The Barents is home to the world’s largest stock of cod, with a sustainable catch of about 1 million tonnes (valued at about $2 billion) both for 2013 and 2014. This stock has increased considerably in recent years, both due to favorable environmental conditions and sensible management. Management of the fish resources in the Barents Sea has since 1976 been carried out through the Joint Norwegian-Russian Fisheries Commission. This joint management regime is generally considered to be successful, as most fish stocks in this area are now in a healthy state.
The Arctic: The Science of Change
Learn more about the issues surrounding a changing region.
In recent years, annual surveys conducted jointly by Norway and Russia have shown that cod are moving farther north and east than ever before*. These are stray individuals, but the main cod concentrations have also moved northwards in a similar way.
The northward migration of cod is a feeding migration: The cod follows its main prey, capelin—a small salmonid fish—and is able to follow it farther because of an increase in sea temperatures and decrease in ice cover. Cod is, however, not likely to cross the shelf-break and move further north into the deep Polar Ocean, as it is rarely found at depths larger than about 500 meters (1,640 feet). (Vote and comment: “Arctic Activity Is Ramping Up. What Do We Need to Know More About?“)
The conflict between the energy and fishing industries takes place especially in the spawning and nursery areas for fish. So far, the areas close to the main cod spawning grounds in Lofoten/Vesterålen have not been opened to oil exploration, but this has been a hot issue in Norwegian politics for several years.
So far, the recent changes to fish patterns are mostly occurring within feeding grounds: spawning areas and the general migration patterns between spawning, feeding and wintering areas are much more resistant to changes, both in the Barents Sea and elsewhere. Cod and most other major Barents Sea stocks spawn off the coast of Northern Norway, and so far, changes in spawning areas have been minor.
A considerable part of the fishery industry is at or near the spawning grounds, and due to fuel costs, and weather conditions, it is not likely that the fishing areas will change as much as the distribution of fish during the feeding migrations. The division of the quotas for cod and other major fish stocks in the Barents Sea between Norway and Russia has remained unchanged since the 1970s, despite variations in geographical distribution, so it would take a major change in distribution to re-open this issue.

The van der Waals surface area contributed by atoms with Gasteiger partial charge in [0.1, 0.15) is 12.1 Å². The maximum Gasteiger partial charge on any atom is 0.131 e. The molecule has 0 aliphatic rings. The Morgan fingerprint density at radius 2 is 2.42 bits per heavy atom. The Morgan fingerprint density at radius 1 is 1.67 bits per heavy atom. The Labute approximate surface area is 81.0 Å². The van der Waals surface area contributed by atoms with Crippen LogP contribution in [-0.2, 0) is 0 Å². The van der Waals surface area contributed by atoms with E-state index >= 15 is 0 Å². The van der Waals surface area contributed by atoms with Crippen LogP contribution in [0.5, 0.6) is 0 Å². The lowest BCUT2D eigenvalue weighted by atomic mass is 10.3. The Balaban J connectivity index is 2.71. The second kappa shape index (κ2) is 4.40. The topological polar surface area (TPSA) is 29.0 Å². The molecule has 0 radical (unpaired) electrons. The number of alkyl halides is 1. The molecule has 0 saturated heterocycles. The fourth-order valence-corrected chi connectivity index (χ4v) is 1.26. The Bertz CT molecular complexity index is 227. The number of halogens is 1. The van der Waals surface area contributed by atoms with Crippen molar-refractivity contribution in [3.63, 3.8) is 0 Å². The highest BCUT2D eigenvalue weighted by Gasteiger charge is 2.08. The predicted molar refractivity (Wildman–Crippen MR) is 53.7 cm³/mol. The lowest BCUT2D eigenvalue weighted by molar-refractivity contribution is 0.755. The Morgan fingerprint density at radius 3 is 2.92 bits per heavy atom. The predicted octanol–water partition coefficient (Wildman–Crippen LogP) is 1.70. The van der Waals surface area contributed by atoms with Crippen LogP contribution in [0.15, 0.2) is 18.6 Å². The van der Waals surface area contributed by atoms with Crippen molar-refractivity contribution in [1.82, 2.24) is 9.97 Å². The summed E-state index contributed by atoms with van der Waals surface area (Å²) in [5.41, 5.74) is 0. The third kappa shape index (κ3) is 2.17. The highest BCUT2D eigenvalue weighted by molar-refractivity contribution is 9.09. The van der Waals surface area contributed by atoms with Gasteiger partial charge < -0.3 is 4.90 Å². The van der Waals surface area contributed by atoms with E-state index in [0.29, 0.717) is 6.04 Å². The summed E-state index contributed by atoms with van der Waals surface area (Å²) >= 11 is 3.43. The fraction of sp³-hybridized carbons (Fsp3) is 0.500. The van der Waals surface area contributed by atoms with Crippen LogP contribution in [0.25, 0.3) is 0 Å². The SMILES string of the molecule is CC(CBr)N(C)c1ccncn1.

Another stock which has expanded its geographical range northwards in recent years is the mackerel. This species prefers more temperate waters than do cod, but it has in recent years extended its range to the northwest and northeast, and is now found from the Bay of Biscay in the south to the east coast of Greenland in the northwest and the southern Barents Sea in the northeast. Mackerel was this year found in the Norwegian Sea as far north as 75° N.
The reasons for the northward expansion are the same as for cod – increased temperature (particularly in the surface layers where the mackerel is found) and increased stock size. Management of mackerel has proved more difficult than for cod, as the parties involved (The European Union, Norway, Faroes, and Iceland) have not reached an agreement on how to divide the catch quota between them. The stock has, however, so far been able to cope with catches higher than what is advised by the scientists. (Take the quiz: What You Don’t Know About Energy in the Changing Arctic.)
In the Barents Sea and other northern waters, such as those around Iceland and Greenland, there are large areas where fishing has been almost the only offshore activity going on, but where oil exploration could be moving in. As the fish stock changes along with the climate, these very rich fishing grounds will need continued monitoring and cooperation between fisheries and other industries seeking to enter the region.
* In 2012, cod was found as far north as 82° 30’ N 56° E (north of Franz Josef Land) and in 2013, as far east as 78° 30’ N 79° 30’ E (in the northern Kara Sea – and at the same longitude as India!).
The holiday season can invite a number of agonizing decisions, many of which have an impact on our environment. Perhaps the most confusing of all of them is around what some also consider to be the most prized tradition of the holidays: the tree.